Dr. McGowan’s research is focused on the social and ethical implications of reproductive and genetic technologies in the United States. She is particularly interested in the motivations of users of reproductive and genetic technologies and how they conceptualize the risks and benefits of their use. She is also interested in how the perspectives of users of novel technologies can contribute to bioethical discourse and the development of social policy. Her recent scholarship has focused specifically on participation in egg donation, preimplantation genetic diagnosis, fertility preservation, carrier screening, and direct-to-consumer and clinical genomic testing. Dr. McGowan teaches courses on reproductive ethics, ethical aspects of genetics and genomics, international women’s health issues, qualitative research methodologies and critical readings in bioethics.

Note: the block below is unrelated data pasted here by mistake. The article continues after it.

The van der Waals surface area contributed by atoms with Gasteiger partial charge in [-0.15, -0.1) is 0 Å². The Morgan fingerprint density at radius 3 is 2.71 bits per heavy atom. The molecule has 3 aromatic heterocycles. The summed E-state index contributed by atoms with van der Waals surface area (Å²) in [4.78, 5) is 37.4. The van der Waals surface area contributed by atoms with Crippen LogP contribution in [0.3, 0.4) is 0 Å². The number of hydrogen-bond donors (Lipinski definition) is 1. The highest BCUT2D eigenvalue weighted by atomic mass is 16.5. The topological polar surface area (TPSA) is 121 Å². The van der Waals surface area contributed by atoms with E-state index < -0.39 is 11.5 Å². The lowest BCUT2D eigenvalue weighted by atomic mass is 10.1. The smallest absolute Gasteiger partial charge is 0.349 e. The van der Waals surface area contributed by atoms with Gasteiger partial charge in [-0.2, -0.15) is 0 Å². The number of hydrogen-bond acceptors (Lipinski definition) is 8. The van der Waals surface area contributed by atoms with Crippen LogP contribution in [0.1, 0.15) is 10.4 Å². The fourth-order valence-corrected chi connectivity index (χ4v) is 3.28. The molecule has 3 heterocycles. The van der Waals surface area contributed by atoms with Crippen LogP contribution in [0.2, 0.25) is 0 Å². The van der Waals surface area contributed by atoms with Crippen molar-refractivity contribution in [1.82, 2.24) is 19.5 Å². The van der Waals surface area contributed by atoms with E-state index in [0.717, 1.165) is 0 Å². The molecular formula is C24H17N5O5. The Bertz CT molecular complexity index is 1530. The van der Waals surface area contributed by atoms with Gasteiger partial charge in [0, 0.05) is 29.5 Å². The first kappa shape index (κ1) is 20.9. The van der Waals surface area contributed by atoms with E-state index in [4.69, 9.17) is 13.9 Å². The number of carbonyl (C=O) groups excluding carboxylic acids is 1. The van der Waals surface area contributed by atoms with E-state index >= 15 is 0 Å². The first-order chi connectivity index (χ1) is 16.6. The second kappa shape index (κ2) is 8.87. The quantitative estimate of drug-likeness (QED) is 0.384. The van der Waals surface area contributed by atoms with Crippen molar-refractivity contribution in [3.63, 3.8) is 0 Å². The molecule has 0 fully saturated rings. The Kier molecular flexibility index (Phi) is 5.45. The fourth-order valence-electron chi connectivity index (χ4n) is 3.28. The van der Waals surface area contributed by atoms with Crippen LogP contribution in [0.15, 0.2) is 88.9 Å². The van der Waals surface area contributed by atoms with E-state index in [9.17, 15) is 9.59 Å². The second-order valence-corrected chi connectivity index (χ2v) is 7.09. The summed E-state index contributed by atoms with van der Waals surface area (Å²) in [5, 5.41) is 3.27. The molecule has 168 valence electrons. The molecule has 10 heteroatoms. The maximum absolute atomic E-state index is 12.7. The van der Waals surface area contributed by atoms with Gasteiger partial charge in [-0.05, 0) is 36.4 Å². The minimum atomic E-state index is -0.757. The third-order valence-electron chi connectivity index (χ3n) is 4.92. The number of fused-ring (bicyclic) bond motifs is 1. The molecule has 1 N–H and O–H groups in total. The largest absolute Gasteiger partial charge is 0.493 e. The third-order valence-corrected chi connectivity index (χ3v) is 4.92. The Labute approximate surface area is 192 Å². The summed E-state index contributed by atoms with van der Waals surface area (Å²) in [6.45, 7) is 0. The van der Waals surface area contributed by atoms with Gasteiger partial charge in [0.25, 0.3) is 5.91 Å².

“My interest in the academic field of Women’s and Gender Studies began when I enrolled in an Introduction to Feminisms course as an undergraduate at Boston College. I was hooked after just one class! This course, coupled with my volunteer work with a homeless shelter for women and my strong interest in the politics of reproductive health, put me on a path to major in Sociology and minor in Women’s Studies at Boston College. I was so taken with the field that I subsequently pursued a PhD in Women’s Studies at University of Washington, and my research today engages feminist epistemologies, methodologies and topics pertaining to women’s engagement with biomedicine. Women’s and Gender Studies has had a transformative impact on my personal and professional life.”